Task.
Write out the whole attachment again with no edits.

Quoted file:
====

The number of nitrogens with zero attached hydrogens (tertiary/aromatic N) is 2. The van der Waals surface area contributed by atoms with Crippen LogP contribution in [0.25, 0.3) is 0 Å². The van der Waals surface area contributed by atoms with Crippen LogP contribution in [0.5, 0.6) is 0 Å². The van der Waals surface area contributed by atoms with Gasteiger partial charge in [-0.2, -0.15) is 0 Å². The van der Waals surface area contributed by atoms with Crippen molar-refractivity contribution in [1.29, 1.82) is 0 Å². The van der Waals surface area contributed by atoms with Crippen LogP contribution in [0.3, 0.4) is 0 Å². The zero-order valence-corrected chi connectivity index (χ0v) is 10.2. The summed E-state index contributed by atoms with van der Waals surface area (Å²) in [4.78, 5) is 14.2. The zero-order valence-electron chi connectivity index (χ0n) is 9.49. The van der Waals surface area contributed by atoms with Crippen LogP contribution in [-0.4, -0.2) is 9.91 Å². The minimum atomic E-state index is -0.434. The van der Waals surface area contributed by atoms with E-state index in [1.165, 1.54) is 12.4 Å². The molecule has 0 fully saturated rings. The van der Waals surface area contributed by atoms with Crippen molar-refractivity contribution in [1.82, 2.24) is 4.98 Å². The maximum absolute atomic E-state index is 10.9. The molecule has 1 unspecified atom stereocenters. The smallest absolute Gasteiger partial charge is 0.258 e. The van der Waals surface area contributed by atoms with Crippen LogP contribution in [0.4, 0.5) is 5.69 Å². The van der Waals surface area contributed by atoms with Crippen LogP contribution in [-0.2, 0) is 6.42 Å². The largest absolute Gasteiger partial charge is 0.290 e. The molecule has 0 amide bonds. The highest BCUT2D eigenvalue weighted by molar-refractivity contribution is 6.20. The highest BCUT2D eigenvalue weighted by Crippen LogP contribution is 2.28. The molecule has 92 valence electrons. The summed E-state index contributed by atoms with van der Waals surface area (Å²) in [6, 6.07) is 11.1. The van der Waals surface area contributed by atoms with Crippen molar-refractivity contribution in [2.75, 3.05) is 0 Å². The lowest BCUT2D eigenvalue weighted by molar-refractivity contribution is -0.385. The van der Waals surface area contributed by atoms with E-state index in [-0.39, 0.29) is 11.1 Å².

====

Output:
The number of nitrogens with zero attached hydrogens (tertiary/aromatic N) is 2. The van der Waals surface area contributed by atoms with Crippen LogP contribution in [0.25, 0.3) is 0 Å². The van der Waals surface area contributed by atoms with Crippen LogP contribution in [0.5, 0.6) is 0 Å². The van der Waals surface area contributed by atoms with Gasteiger partial charge in [-0.2, -0.15) is 0 Å². The van der Waals surface area contributed by atoms with Crippen molar-refractivity contribution in [1.29, 1.82) is 0 Å². The van der Waals surface area contributed by atoms with Crippen LogP contribution in [0.3, 0.4) is 0 Å². The zero-order valence-corrected chi connectivity index (χ0v) is 10.2. The summed E-state index contributed by atoms with van der Waals surface area (Å²) in [4.78, 5) is 14.2. The zero-order valence-electron chi connectivity index (χ0n) is 9.49. The van der Waals surface area contributed by atoms with Crippen LogP contribution in [-0.4, -0.2) is 9.91 Å². The minimum atomic E-state index is -0.434. The van der Waals surface area contributed by atoms with E-state index in [1.165, 1.54) is 12.4 Å². The molecule has 0 fully saturated rings. The van der Waals surface area contributed by atoms with Crippen molar-refractivity contribution in [1.82, 2.24) is 4.98 Å². The maximum absolute atomic E-state index is 10.9. The molecule has 1 unspecified atom stereocenters. The smallest absolute Gasteiger partial charge is 0.258 e. The van der Waals surface area contributed by atoms with Crippen LogP contribution in [0.4, 0.5) is 5.69 Å². The van der Waals surface area contributed by atoms with Crippen LogP contribution in [-0.2, 0) is 6.42 Å². The largest absolute Gasteiger partial charge is 0.290 e. The molecule has 0 amide bonds. The highest BCUT2D eigenvalue weighted by molar-refractivity contribution is 6.20. The highest BCUT2D eigenvalue weighted by Crippen LogP contribution is 2.28. The molecule has 92 valence electrons. The summed E-state index contributed by atoms with van der Waals surface area (Å²) in [6, 6.07) is 11.1. The van der Waals surface area contributed by atoms with Crippen molar-refractivity contribution in [2.75, 3.05) is 0 Å². The lowest BCUT2D eigenvalue weighted by molar-refractivity contribution is -0.385. The van der Waals surface area contributed by atoms with E-state index in [-0.39, 0.29) is 11.1 Å².